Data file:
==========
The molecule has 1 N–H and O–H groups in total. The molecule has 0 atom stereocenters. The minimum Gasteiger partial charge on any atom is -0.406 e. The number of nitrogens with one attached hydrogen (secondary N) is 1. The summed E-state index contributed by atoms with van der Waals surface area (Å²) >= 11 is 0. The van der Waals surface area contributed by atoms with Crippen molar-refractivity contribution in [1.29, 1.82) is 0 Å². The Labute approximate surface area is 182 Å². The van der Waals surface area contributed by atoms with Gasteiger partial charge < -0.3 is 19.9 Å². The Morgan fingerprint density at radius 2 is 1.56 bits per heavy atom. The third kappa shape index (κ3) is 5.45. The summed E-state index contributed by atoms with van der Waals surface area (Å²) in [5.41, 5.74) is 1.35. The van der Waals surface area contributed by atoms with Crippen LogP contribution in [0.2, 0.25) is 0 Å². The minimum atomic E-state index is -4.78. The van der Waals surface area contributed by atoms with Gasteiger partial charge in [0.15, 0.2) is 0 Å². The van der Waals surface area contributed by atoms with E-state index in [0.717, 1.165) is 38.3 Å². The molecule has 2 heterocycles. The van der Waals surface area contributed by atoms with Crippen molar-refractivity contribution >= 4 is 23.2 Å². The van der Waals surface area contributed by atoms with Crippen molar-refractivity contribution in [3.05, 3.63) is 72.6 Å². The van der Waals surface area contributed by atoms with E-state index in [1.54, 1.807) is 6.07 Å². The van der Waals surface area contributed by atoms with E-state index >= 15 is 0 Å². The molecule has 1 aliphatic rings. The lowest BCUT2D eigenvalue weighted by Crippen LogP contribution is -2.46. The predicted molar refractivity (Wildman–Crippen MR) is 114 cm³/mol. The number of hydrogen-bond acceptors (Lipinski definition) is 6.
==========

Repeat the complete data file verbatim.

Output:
The molecule has 1 N–H and O–H groups in total. The molecule has 0 atom stereocenters. The minimum Gasteiger partial charge on any atom is -0.406 e. The number of nitrogens with one attached hydrogen (secondary N) is 1. The summed E-state index contributed by atoms with van der Waals surface area (Å²) >= 11 is 0. The van der Waals surface area contributed by atoms with Crippen molar-refractivity contribution in [1.29, 1.82) is 0 Å². The Labute approximate surface area is 182 Å². The van der Waals surface area contributed by atoms with Gasteiger partial charge < -0.3 is 19.9 Å². The Morgan fingerprint density at radius 2 is 1.56 bits per heavy atom. The third kappa shape index (κ3) is 5.45. The summed E-state index contributed by atoms with van der Waals surface area (Å²) in [5.41, 5.74) is 1.35. The van der Waals surface area contributed by atoms with Crippen LogP contribution in [0.2, 0.25) is 0 Å². The minimum atomic E-state index is -4.78. The van der Waals surface area contributed by atoms with Gasteiger partial charge in [0.15, 0.2) is 0 Å². The van der Waals surface area contributed by atoms with E-state index in [0.717, 1.165) is 38.3 Å². The molecule has 2 heterocycles. The van der Waals surface area contributed by atoms with Crippen molar-refractivity contribution >= 4 is 23.2 Å². The van der Waals surface area contributed by atoms with Crippen molar-refractivity contribution in [3.05, 3.63) is 72.6 Å². The van der Waals surface area contributed by atoms with E-state index in [1.54, 1.807) is 6.07 Å². The van der Waals surface area contributed by atoms with E-state index >= 15 is 0 Å². The molecule has 1 aliphatic rings. The lowest BCUT2D eigenvalue weighted by Crippen LogP contribution is -2.46. The predicted molar refractivity (Wildman–Crippen MR) is 114 cm³/mol. The number of hydrogen-bond acceptors (Lipinski definition) is 6.